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Friends of the Court
L. Jon Wertheim
April 08, 2002
They're often viewed with suspicion—and sometimes it's justified—but many NBA players couldn't cope without their posses
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April 08, 2002

Friends Of The Court

They're often viewed with suspicion—and sometimes it's justified—but many NBA players couldn't cope without their posses

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?Sharing the Wealth The simplest explanation for the rise of the posse, however, is money. "The big contracts came," says Hornets coach Paul Silas, "and all the boys came out of the woodwork." Put less cynically, players have never been in a better financial position to look after their families and friends. Not all that long ago it wasn't feasible for a player to subsidize an entourage. Today the average NBA salary exceeds $4 million a year—a fourfold increase over the past decade—and money is seldom an issue.

Payton, for one, has been exceedingly generous with various friends and relatives from Oakland who have joined him in Seattle throughout his career. He has paid the college tuition of two friends and given others seed money to start up their own businesses. One friend, Clarence Johnson, once a regular in Seattle, is now back in Oakland running a franchise of Gary Payton Wireless. Payton flies his associates on private planes, treats them to lavish dinners and fetes them on his 80-foot yacht. In short, he has helped elevate them to a social status they may never have known otherwise. "I can open doors," Payton says. "Once the doors are open, it's up to them to make the most of the opportunity, but I want to put them in a position to get real comfortable."


Lorenzen (Ren) Wright is a solid but unremarkable player for the Memphis Grizzlies. The Wright Stuff, as he bills his crew, includes his business manager, Aric (A-One) Whaley; Wright's best friend and personal trainer, Rewis (Raw Dawg) Williams; his brother Lou Wright; cousin Emanuel (E-Man) Wright; and two security staffers, Tim Green and Dennis McNeil. In addition to paying each of them a salary, Wright provides them with a five-bedroom house and a "company car," a green Ford Expedition. He picks up the tab when he and the guys go bowling, go out to eat or go to the casino in Tunica, Miss. Earlier this year, when each member of the Wright Stuff had his own last name tattooed on his forearm, the player treated. The expenses add up fast, but given that Wright is midway through a seven-year, $42 million contract...well, no harm, no foul. "My guys make me feel comfortable, and they take care of the little things so I can concentrate on basketball," Wright says. "If anything, it's a good investment."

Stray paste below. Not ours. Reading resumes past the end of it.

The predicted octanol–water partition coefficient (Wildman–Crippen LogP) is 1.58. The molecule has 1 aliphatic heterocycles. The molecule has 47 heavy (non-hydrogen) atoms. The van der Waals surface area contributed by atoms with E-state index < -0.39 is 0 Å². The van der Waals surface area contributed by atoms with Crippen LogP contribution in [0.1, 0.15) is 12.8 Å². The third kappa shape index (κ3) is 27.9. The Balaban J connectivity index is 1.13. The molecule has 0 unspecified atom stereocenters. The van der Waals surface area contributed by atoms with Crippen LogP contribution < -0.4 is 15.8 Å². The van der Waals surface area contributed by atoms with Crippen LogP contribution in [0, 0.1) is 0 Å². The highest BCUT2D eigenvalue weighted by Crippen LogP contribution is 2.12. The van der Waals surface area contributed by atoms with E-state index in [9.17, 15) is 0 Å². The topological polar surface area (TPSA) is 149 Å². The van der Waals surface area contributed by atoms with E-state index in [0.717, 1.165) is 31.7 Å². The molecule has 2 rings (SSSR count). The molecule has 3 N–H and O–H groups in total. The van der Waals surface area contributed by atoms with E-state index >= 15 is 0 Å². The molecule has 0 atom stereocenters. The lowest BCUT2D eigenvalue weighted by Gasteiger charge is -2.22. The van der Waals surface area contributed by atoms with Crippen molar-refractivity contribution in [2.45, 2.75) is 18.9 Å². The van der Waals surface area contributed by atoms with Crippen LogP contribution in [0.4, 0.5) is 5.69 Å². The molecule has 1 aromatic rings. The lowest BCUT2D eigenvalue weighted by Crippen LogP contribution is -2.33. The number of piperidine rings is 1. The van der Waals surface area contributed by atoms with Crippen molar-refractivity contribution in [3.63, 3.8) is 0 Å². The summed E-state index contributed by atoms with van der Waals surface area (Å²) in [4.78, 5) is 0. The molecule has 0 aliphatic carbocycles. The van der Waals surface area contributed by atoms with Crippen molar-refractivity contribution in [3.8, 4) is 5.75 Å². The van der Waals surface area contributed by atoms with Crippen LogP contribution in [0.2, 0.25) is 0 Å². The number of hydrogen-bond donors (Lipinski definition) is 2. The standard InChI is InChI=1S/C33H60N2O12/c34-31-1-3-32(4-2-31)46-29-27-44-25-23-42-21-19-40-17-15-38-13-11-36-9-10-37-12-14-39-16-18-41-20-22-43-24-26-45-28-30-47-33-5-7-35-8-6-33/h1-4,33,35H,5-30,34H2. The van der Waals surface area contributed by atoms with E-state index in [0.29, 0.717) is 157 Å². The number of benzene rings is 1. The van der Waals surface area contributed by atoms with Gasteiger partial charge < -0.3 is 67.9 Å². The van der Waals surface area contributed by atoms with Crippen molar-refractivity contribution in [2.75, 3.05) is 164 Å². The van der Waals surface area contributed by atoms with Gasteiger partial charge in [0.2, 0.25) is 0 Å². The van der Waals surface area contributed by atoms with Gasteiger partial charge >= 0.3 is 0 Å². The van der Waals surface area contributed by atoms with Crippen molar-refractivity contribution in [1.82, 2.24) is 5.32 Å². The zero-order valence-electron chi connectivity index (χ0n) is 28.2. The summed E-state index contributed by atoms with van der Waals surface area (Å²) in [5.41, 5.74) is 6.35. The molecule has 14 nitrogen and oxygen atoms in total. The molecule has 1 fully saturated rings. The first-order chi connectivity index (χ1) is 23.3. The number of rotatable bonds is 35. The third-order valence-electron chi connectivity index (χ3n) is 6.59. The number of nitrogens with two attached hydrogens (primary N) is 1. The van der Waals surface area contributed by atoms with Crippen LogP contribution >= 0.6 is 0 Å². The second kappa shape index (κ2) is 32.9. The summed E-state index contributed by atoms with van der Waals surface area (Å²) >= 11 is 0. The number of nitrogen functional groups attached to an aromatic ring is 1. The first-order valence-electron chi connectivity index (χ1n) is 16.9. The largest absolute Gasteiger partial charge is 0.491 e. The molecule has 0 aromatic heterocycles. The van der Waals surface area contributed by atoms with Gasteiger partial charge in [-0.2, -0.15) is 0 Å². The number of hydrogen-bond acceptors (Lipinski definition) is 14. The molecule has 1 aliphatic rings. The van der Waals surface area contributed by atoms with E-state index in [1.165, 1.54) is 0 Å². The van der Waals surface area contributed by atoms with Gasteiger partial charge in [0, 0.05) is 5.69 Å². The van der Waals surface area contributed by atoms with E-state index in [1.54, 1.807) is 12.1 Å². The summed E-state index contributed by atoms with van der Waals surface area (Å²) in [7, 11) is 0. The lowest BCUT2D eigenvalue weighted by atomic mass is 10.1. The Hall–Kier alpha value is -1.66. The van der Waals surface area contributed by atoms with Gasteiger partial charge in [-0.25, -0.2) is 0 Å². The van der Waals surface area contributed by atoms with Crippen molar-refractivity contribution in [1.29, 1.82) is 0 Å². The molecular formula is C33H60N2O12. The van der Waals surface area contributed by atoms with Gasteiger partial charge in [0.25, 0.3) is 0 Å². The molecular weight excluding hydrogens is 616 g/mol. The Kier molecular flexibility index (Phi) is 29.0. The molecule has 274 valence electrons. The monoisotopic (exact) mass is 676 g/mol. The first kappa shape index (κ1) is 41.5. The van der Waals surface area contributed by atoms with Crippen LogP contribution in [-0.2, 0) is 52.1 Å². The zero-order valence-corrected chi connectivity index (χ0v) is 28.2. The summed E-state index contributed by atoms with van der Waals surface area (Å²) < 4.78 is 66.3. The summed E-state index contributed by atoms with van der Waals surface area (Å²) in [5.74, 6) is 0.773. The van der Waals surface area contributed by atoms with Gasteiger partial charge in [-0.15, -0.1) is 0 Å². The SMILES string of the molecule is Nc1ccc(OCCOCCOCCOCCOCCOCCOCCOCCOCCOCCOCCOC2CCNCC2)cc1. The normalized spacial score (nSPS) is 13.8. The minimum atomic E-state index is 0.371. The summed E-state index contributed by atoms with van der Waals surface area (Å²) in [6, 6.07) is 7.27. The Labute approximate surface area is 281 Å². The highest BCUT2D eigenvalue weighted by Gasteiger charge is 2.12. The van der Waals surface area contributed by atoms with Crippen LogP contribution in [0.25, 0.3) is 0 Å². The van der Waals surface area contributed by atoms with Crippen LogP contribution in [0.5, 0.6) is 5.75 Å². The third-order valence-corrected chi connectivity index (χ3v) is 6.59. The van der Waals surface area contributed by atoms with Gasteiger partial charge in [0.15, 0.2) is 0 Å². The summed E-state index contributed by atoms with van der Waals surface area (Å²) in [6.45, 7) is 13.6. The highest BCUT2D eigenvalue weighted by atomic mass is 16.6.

That said, Wright is also making good on a promise. A decade ago he was the star forward for Memphis's Booker T. Washington High School, and Raw Dawg was a quicksilver guard. After games and practices the two best friends would cruise their blighted neighborhood in Wright's dilapidated Volvo. If they had $5 between them, they'd drive to Taco Bell. One night, over a 10-pack of tacos, they made a pact. "If one of us blew up, he'd take care of the other," recalls Raw Dawg. "Of course, to us at the time that meant buying nice shoes."